[Pixar Countdown Reviews] ‘The Incredibles’ is an Revitalizing, Original Spin on an Otherwise Tired Genre

Welcome back to Pixar Countdown Reviews, which we take a look at and review all seventeen theatrical Pixar films every Friday leading up to the release of Pixar’s Cars 3 this summer. Take a look back at some of our previous entries and stay tuned every Friday as we cover all of Pixar’s incredible films. 

When The Incredibles was first released back in 2004, superhero films were released nearly as frequently as they are now. So, with this huge boom in superhero films going on, is there still a place for The Incredibles? The answer to that is a resounding yes, as this film has only gotten better and better over time. With superhero films now becoming something of a tired, overused genre, The Incredibles is still a real breath of fresh air to this day, bringing an original spin to the genre, along with an emotional core as strong as Mr. Incredible himself.

The Incredibles is a film that, on top of its action-packed scenes, is a really emotional story that explores the consequences superheroes must face and how it can affect them as characters. This emotion is something you almost never see in superhero films, but leave it to Pixar to take a genre mostly focused on action and turning it into an emotional tearjerker.

The characters are unique and very well developed. Our main characters each have their own unique superpowers which reflect their personalities. For example, Violet can turn invisible, which reflects her introverted, shy personality. This is a brilliant idea because it gives them so much more character. One of the biggest problems in superhero films is that the characters are really generic, with their superpowers being the only thing that’s unique about them. But to actually have a character’s superpowers reflect them as a character? That is absolutely perfect and brings a whole new level of depth to not just the characters, but the film itself.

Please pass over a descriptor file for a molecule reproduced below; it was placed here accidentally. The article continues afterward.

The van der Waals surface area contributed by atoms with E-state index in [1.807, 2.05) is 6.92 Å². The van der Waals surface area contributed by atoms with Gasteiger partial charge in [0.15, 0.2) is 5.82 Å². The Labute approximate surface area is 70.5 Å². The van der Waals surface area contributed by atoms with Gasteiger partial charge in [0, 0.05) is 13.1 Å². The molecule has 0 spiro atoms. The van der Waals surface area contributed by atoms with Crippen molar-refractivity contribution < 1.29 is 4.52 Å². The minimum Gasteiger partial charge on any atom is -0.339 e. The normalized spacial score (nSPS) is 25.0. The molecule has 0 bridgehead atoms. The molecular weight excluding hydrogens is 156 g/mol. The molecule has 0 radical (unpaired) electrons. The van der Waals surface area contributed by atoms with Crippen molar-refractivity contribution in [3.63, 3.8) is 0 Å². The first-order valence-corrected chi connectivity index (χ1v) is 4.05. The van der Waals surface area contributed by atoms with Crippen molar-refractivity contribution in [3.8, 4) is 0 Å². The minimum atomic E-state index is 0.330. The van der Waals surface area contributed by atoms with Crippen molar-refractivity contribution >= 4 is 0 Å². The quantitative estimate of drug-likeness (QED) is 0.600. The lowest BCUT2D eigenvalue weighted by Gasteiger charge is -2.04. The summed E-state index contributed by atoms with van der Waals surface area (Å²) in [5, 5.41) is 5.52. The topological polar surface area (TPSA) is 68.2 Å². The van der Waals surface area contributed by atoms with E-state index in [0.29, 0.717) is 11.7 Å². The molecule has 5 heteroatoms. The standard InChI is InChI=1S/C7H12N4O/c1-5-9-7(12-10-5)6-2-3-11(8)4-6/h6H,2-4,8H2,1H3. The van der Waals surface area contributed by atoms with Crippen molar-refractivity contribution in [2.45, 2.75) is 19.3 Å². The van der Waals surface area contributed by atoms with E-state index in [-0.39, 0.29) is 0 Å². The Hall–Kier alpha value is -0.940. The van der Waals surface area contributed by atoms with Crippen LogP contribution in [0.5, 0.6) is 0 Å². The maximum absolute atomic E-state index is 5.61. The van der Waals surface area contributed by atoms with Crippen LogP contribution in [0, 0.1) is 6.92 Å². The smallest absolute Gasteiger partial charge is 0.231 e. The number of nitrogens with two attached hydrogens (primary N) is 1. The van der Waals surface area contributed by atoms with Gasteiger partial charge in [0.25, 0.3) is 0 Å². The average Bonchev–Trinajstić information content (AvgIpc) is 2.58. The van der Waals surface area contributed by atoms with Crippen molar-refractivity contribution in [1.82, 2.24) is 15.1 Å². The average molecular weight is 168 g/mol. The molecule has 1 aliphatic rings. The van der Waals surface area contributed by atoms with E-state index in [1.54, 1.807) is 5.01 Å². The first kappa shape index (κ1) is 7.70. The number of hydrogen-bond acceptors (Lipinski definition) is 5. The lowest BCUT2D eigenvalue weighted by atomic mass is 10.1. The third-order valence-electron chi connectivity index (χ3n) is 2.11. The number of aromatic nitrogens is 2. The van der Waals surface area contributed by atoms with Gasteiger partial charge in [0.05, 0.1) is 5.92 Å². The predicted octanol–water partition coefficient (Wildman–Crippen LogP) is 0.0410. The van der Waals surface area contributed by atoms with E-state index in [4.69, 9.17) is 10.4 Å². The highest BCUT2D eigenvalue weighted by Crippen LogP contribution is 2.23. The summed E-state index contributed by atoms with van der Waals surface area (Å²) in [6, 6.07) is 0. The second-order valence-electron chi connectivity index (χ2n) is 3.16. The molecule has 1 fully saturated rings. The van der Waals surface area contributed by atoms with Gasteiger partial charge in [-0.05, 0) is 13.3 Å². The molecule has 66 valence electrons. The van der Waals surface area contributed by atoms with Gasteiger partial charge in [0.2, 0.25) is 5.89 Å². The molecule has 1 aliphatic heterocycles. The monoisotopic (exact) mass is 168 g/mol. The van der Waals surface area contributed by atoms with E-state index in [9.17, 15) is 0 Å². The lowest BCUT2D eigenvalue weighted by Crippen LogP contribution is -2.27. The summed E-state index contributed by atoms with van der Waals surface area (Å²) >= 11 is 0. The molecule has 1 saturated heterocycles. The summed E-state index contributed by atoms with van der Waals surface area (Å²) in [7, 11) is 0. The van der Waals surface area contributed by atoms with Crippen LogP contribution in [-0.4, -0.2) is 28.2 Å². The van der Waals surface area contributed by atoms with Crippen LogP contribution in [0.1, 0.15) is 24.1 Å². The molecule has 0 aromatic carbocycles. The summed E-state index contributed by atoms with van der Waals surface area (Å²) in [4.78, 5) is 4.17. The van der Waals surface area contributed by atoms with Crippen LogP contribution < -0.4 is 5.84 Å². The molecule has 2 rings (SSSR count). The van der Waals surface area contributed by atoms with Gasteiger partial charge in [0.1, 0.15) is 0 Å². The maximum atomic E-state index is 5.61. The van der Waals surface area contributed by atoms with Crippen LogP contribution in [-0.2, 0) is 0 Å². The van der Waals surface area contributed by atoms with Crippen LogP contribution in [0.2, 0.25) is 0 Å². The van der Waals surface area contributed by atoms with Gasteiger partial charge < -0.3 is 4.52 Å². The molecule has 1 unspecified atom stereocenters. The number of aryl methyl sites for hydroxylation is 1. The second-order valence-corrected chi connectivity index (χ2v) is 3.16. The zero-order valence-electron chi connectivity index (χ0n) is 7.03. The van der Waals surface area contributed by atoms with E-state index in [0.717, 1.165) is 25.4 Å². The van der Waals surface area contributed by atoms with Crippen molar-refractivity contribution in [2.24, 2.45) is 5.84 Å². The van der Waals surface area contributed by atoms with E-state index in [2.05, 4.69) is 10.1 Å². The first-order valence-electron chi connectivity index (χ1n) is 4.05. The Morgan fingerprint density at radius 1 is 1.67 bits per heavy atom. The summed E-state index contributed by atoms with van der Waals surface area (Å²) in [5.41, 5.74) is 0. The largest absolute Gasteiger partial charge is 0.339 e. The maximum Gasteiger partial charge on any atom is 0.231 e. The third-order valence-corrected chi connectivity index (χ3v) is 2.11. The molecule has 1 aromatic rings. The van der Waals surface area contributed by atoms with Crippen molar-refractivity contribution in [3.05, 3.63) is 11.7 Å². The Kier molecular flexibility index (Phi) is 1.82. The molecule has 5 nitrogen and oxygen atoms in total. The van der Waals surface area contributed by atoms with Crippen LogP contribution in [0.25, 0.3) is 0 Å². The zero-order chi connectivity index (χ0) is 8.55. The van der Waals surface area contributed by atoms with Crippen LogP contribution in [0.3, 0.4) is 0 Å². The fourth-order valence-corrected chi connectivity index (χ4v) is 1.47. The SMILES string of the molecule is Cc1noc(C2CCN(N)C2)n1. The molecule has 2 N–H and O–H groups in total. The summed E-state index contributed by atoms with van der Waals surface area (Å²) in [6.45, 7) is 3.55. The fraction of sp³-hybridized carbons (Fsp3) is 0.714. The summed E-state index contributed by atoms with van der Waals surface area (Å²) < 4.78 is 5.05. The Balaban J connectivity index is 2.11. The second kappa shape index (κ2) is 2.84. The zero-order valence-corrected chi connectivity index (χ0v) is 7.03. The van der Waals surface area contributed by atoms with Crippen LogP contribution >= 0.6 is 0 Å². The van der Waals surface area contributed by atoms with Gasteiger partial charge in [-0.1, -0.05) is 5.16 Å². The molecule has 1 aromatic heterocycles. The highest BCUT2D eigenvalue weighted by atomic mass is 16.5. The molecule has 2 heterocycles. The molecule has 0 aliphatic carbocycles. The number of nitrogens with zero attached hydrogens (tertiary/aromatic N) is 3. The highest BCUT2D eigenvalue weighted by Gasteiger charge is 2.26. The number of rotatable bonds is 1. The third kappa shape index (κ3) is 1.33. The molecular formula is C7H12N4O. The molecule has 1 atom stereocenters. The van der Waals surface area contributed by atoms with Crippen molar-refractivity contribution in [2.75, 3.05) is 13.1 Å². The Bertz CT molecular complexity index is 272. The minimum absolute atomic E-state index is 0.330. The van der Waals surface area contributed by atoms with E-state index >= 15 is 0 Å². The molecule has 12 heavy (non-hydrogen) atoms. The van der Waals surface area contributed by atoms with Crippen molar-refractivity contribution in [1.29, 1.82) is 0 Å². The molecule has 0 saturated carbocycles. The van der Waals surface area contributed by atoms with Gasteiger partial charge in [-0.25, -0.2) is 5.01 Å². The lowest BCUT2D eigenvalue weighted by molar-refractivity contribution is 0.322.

Every member of the Parr family also has their own character arc, but it’s all related to the theme of growth. While they each have their own issues to deal with, they still grow from them and do so together. This creates a really strong family dynamic. You can tell they have a very deep, realistic connection, showing that even though they’re superheroes, they’re still an average family at heart.

The animation in this film was very revolutionary for its time. It seems like every single Pixar film has raised the bar of what animation can do significantly. Here, it was designing computer animated human character models, which was actually really difficult to pull off back in 2004. The animation shows absolutely no signs of age and still looks great.

The directing in this film is spectacular. The entire film, especially the action scenes, are incredibly well shot. Brad Bird, who needs no introduction but for those of you who don’t know also directed The Iron Giant and Ratatouille, really gets to show off his skills in creating an epic scope, with action scenes that are paced perfectly, making them all the more exciting and fun to watch.

Syndrome is an amazing villain with a solid origin, originally being Mr. Incredible’s biggest fan and turning evil years later after he was shunned by Mr. Incredible. What I find so amazing about this is how you at first sympathize with him, but as soon as he becomes Syndrome, you instantly hate him, showing the character’s growth and development from him being a naive follower of his favourite superhero, to becoming quite the opposite and wanting to destroy him and his family. It’s executed perfectly in the context of the story, creating a strong, menacing villain, and one of my favourite supervillain origin stories.

The score is also great. It is the first Pixar film to have a score that isn’t composed by someone in the Newman family. Instead, it is composed by Michael Giacchino, who will also soon become a Pixar score regular. Here he composes a score that perfectly captures the film’s action-packed tone, helping crank the excitement level up into overdrive.

The Incredibles not only makes the superhero genre feel new again, especially when watching today, but is also, simply put, a masterpiece in cinema and animation. Only Pixar can take this kind of genre and turn it into something truly special, heartwarming and exciting.

Film Grade: A+

Pixar Countdown Reviews returns next week with a review of Cars. 

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